Ask yourself how the new technology may change the desires and demands of the markets you serve and how it may affect the way that you — and your competitors — do business. Lay out plans for how your business will incorporate the new technology and use it to your advantage.
Revise your plan when important customers defect
From time to time, good customers will switch allegiances to a new supplier. However, if you notice a trend in customer defections, something may be wrong. For example, your competitors may be stronger than you anticipated, your efforts may be falling short, or the market itself may be changing.
The defection of important customers is an alarm signal that you can’t afford to ignore. As your first step, look for deficiencies in your product or service offering. Ask departing customers why they left. Talk to your salespeople and frontline staff for their insights. Check out online reviews of your products or services if relevant.
Get ready to retool your business plan, paying close attention to how your business strengths and weaknesses may have shifted and how those changes may be affecting your ability to compete in your market.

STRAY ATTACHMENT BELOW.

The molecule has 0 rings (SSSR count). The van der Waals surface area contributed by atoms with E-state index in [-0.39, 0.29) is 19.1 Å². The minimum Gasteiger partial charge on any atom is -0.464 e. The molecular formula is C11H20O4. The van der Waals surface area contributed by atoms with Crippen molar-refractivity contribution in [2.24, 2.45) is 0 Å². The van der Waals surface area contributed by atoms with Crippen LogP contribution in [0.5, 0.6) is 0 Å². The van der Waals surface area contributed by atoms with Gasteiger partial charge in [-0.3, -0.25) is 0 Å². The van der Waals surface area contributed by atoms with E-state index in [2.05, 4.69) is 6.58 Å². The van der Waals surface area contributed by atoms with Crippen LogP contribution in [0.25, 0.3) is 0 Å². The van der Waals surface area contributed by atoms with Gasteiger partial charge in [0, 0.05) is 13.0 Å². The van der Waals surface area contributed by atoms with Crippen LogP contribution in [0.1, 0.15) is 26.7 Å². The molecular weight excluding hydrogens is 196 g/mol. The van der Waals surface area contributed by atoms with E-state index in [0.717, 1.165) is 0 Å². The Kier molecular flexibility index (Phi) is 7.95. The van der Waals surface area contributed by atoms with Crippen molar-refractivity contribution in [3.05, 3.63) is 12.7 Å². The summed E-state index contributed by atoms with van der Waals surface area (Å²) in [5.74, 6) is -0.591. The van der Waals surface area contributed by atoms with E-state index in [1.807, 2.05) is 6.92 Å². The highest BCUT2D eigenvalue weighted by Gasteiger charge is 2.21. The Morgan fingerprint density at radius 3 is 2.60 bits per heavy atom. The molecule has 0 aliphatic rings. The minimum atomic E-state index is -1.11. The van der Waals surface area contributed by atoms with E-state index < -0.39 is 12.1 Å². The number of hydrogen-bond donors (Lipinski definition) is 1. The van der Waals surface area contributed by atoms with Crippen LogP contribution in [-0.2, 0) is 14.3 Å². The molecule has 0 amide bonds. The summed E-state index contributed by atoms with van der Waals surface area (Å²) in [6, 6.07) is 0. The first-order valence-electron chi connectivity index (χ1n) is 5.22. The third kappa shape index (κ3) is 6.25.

Revise your plan when your business strategy does a 180
Slight course adjustments in your strategy are a normal part of doing business, but if your company does a 180-degree shift, something’s wrong. Very few companies successfully remake themselves in a new image. Instead of swinging wildly from one direction to another, sit down with your management team — business plan in hand — to figure out why your original strategic direction isn’t working or isn’t being followed.
Take the time you need to do a complete diagnostic and then plan a rational course change that will address the problems you identify.
Revise your plan when growth is out of your control
Entrepreneurs don’t usually complain when business is booming, but your company can grow too fast — and that can mean trouble if you’re not prepared. When business is booming, customer service can suffer, or manufacturing may not be able to keep up with demand, for example. Some companies even find that their basic organizational structures no longer fit their new dimensions.
If your business experiences similar growing pains, look at your business plan to identify the parts that need to change in order to accommodate the good news — and your increasing size.